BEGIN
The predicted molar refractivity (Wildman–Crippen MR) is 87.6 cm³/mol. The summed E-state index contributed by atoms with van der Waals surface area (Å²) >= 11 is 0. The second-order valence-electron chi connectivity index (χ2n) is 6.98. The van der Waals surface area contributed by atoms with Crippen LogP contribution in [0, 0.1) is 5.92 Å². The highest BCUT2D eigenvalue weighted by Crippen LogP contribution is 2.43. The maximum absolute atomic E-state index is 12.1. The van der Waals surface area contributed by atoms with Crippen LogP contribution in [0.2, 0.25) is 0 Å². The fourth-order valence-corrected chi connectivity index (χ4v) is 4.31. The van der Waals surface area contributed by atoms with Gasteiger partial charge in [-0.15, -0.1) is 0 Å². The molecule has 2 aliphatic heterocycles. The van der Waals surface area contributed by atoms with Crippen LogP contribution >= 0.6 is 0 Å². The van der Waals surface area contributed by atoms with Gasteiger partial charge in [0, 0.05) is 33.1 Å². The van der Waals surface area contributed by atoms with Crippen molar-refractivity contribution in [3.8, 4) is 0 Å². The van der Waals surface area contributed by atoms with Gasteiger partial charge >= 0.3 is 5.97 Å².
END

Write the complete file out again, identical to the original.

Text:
The predicted molar refractivity (Wildman–Crippen MR) is 87.6 cm³/mol. The summed E-state index contributed by atoms with van der Waals surface area (Å²) >= 11 is 0. The second-order valence-electron chi connectivity index (χ2n) is 6.98. The van der Waals surface area contributed by atoms with Crippen LogP contribution in [0, 0.1) is 5.92 Å². The highest BCUT2D eigenvalue weighted by Crippen LogP contribution is 2.43. The maximum absolute atomic E-state index is 12.1. The van der Waals surface area contributed by atoms with Crippen LogP contribution in [0.2, 0.25) is 0 Å². The fourth-order valence-corrected chi connectivity index (χ4v) is 4.31. The van der Waals surface area contributed by atoms with Gasteiger partial charge in [-0.15, -0.1) is 0 Å². The molecule has 2 aliphatic heterocycles. The van der Waals surface area contributed by atoms with Crippen LogP contribution >= 0.6 is 0 Å². The van der Waals surface area contributed by atoms with Gasteiger partial charge in [0, 0.05) is 33.1 Å². The van der Waals surface area contributed by atoms with Crippen molar-refractivity contribution in [3.8, 4) is 0 Å². The van der Waals surface area contributed by atoms with Gasteiger partial charge >= 0.3 is 5.97 Å².